If you’re going to have a conversation about gifted, professional hockey players, Ilya Kovalchuk has to be a part of that discussion. People love to hate in society and Kovi has been removed from and accepted back into the circle of trust constantly with hockey fans.
Kovalchuk probably got the most flack from players and fans alike while playing with the Atlanta Thrashers. Despite scoring 328 of his 406 goals in Atlanta, Kovi fit the Russian stereotype quite well in the NHL. They’re selfish, one way players, stubborn, and unwilling to change. Even players like Jeremy Roenick would skate up to Kovi, get in his face and spew out words like “selfish prick” or “I can’t believe anyone would ever give you a C.”
Did that change Kovi then? Definitely not. However, a pair of people were able to change Kovi and keep him in check and that was Jacques Lemaire and Peter DeBoer.
New Jersey is not a very forgiving state. If you’re coming here to enjoy peaceful roadways and people that keep their mouths shut, you better reconsider what you’re getting into. While New Jersey does get a bad rap, residents of this state just don’t take lightly to staying quiet.
Most Devils fans hated the idea of the $100 million dollar contract just as much as our jug handles. There was a lot of resistance from fans that knew the style of hockey Kovi played and weren’t happy about dumping so much money into a guy for 15 years. Right away, disapproval from most of the fans set in. With what was considered a “slow” start, 27 points in 27 games played with the Devils, Kovi was known for constantly losing the puck, not back-checking and helping teammates, and botched shootout attempts. This all made for grumpy fans night in and night out.
Fans have a right to be upset and frustrated. I mean if you put so much money into one player, you’d expect that he delivers. Well Kovalchuk finally turned the corner in 2010. He surpassed the 30 goal mark for the 8th straight NHL season and did it for the 9th time in 2011-12 when he appeared in his first ever Stanley Cup Finals.
While under the careful eye of Jacques Lemaire, Kovalchuk turned the corner and slowly learned to accept and play on both sides of the puck. Not only was he more involved with back-checking and playing defense, he was still able to maintain his scoring touch while ice time increased and he soaked up the majority of the power play. Lemaire really gets the credit for helping make Kovi who he is today. So, credit Jacques Lemaire for a job well done.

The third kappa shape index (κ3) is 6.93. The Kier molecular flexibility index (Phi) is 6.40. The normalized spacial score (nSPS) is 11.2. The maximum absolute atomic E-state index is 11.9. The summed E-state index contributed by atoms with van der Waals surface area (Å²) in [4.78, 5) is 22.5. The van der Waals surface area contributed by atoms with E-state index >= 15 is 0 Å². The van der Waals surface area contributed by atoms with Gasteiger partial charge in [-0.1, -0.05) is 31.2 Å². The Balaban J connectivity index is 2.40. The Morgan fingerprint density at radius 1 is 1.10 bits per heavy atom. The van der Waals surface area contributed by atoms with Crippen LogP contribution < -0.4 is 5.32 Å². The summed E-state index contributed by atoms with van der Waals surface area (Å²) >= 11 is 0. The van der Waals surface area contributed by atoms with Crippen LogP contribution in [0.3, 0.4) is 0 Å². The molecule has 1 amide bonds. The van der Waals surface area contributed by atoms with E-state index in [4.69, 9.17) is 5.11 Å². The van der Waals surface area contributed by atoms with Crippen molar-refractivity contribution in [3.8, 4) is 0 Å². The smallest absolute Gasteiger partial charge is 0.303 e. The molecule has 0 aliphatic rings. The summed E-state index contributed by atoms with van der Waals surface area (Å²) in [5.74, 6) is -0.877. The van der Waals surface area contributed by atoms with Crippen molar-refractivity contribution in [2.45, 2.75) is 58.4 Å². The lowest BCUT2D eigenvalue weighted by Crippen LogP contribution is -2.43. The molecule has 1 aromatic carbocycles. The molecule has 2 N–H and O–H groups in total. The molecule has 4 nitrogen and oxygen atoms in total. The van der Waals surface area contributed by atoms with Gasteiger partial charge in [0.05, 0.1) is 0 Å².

Kovi also succeeded under the Devils newest head coach Peter DeBoer, putting up 20 more points and seven more goals then the previous year. Again, he’s a naturally gifted hockey player scoring the 2nd highest goal total since the 2004-2005 lockout with 298.
It’s a shame both the NHL & NHLPA can’t get their act together because I miss seeing Kovi on the ice along with all the other boys in Devil sweaters. Players like Kovi will always have a home, though as he’s been racking up some amazing stats while overseas in Russia playing for St. Petersburg SKA. In 12 games, Kovi has put up seven goals, 13 assists and is a plus 12. I don’t know about you, but I want that type of offensive caliber back in a Devils uniform.
It’d be nice to see both sides get their ish together and get this game back to where it should be. More record revenues and a growing fan base as opposed to the laughing stock of the professional sports world and fair weather fans deciding I’ve spent my last dollar with the NHL. It’s annoying and disheartening to now see players come out and say they might not return to the NHL if contracts already signed are going to get cut.
Love him or love to hate him, I’ve been happy with the news of Kovi coming to NJ since day one. I mean, we only have the exact same birthday so how could I not love the guy?! He’s won fans over with his changed play and I think if I could interview Kovi, it’d go something like this. “I love hockey. I love puck. I love goal. I love goal horn. Can us both get along? I just want to play.”